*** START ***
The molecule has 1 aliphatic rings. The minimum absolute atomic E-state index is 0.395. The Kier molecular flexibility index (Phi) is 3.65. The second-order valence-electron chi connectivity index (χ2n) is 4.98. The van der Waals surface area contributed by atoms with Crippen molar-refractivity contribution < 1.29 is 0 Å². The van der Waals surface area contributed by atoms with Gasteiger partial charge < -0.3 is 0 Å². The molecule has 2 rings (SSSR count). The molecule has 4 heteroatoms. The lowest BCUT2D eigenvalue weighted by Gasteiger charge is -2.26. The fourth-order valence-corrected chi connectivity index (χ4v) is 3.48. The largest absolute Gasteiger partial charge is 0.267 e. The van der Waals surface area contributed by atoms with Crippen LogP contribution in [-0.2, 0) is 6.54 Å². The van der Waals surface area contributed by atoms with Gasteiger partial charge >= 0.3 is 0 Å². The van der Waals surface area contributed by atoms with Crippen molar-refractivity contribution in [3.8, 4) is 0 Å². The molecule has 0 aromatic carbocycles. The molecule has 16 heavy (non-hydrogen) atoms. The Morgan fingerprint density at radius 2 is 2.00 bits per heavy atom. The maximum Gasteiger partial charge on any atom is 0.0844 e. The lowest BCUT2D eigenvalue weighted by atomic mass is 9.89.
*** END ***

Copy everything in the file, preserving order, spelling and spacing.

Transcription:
The molecule has 1 aliphatic rings. The minimum absolute atomic E-state index is 0.395. The Kier molecular flexibility index (Phi) is 3.65. The second-order valence-electron chi connectivity index (χ2n) is 4.98. The van der Waals surface area contributed by atoms with Crippen molar-refractivity contribution < 1.29 is 0 Å². The van der Waals surface area contributed by atoms with Gasteiger partial charge < -0.3 is 0 Å². The molecule has 2 rings (SSSR count). The molecule has 4 heteroatoms. The lowest BCUT2D eigenvalue weighted by Gasteiger charge is -2.26. The fourth-order valence-corrected chi connectivity index (χ4v) is 3.48. The largest absolute Gasteiger partial charge is 0.267 e. The van der Waals surface area contributed by atoms with Crippen LogP contribution in [-0.2, 0) is 6.54 Å². The van der Waals surface area contributed by atoms with Gasteiger partial charge >= 0.3 is 0 Å². The van der Waals surface area contributed by atoms with Crippen molar-refractivity contribution in [3.8, 4) is 0 Å². The molecule has 0 aromatic carbocycles. The molecule has 16 heavy (non-hydrogen) atoms. The Morgan fingerprint density at radius 2 is 2.00 bits per heavy atom. The maximum Gasteiger partial charge on any atom is 0.0844 e. The lowest BCUT2D eigenvalue weighted by atomic mass is 9.89.